“When I started, no one wanted me. It was an act of God to get employed. My first job – I started working there for free,” he said.

After graduation, Abramowski moved back in with his parents, who had relocated to Arizona. He struck out with engineering firms but eventually found a position with a small aircraft company doing procurement, accounting and materials management work. It wasn't where he wanted to be, but he got his foot in the door. Although they eventually began paying him for his work, it was far below other engineers’ compensation.

He applied to other places but faced similar obstacles. Following a series of interviews with McDonnell Douglas that seemed to go well, he received yet another rejection letter. Abramowski seriously considered leaving the field entirely.

“I was very down and distraught. I believed I had done everything I could. I had started working for free and was earning way less than my peers. I had a spiritual experience with God, praying, ‘God, if you help me get a job, I will try to make a difference in the community” Abramowski said.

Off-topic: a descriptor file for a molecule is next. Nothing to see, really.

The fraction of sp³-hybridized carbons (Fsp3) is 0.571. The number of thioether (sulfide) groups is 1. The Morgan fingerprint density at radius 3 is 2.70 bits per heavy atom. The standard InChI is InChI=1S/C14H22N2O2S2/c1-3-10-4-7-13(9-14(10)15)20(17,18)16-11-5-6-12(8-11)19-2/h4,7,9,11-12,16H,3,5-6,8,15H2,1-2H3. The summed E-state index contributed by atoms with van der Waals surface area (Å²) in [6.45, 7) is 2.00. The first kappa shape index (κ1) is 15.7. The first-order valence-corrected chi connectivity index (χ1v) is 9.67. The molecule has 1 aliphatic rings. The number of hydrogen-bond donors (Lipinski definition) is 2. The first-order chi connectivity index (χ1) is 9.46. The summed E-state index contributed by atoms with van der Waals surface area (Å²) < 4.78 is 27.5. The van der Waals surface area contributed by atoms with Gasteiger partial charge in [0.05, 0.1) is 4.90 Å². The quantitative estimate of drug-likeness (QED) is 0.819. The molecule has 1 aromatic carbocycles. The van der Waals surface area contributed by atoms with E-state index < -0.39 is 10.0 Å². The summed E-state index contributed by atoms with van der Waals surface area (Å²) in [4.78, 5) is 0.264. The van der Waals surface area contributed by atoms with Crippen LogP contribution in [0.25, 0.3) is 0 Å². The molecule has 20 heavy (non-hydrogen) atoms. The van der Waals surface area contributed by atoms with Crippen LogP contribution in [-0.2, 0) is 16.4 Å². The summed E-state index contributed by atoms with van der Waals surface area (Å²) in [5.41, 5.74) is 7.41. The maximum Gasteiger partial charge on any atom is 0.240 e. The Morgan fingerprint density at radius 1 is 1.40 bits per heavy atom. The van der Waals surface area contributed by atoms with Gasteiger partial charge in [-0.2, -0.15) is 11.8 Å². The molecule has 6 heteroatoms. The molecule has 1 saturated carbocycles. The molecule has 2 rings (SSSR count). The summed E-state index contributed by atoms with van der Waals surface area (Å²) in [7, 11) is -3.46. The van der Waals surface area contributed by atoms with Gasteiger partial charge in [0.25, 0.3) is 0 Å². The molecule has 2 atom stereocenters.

He felt a calling to reach out to McDonnell Douglas one more time. He phoned the hiring manager to re-state and emphasize the skills he had and what he would bring to the company. It was a long shot, but he had nothing to lose, and to his surprise and pleasure, the next day they offered him a job.

The position was in St. Louis, so he moved there and started work, remembering his commitment he made in prayer.

Abramowski wanted to open doors for other kids with disabilities but felt he would be ignored as a public advocate.

"I’m just one guy. So low on the org chart. Why would a parent want to listen to me talk about how I could help their kid?" he said.

Abramowski's gold medal downhill run at the 1990 World Disabled Ski Championships.

Use this to help others

The answer was in skiing.

Despite his vision, Abramowski had excelled at skiing in high school and during his first year at CU Boulder with the help of a sighted guide. He remembered the public attention he received after earning a silver medal in the 1984 Paralympics and felt if he could win again, it would provide the opening he needed.

He was right.

"Growing up, I was ski racing in Wisconsin and on Michigan's Upper Peninsula. If you learn on the snow there, which is basically ice, you can ski anywhere," he said.

As a freshman at CU Boulder, he was a member of the U.S. Disabled Ski Team and eventually connected with a group of fellow student skiers he calls the “elite of the elite.”

“They got me into skiing moguls. I don't know how they had the patience with me. I would follow their feet down the mountain. The tips of my skis were probably two feet or less from the tails of theirs,” Abramowski said.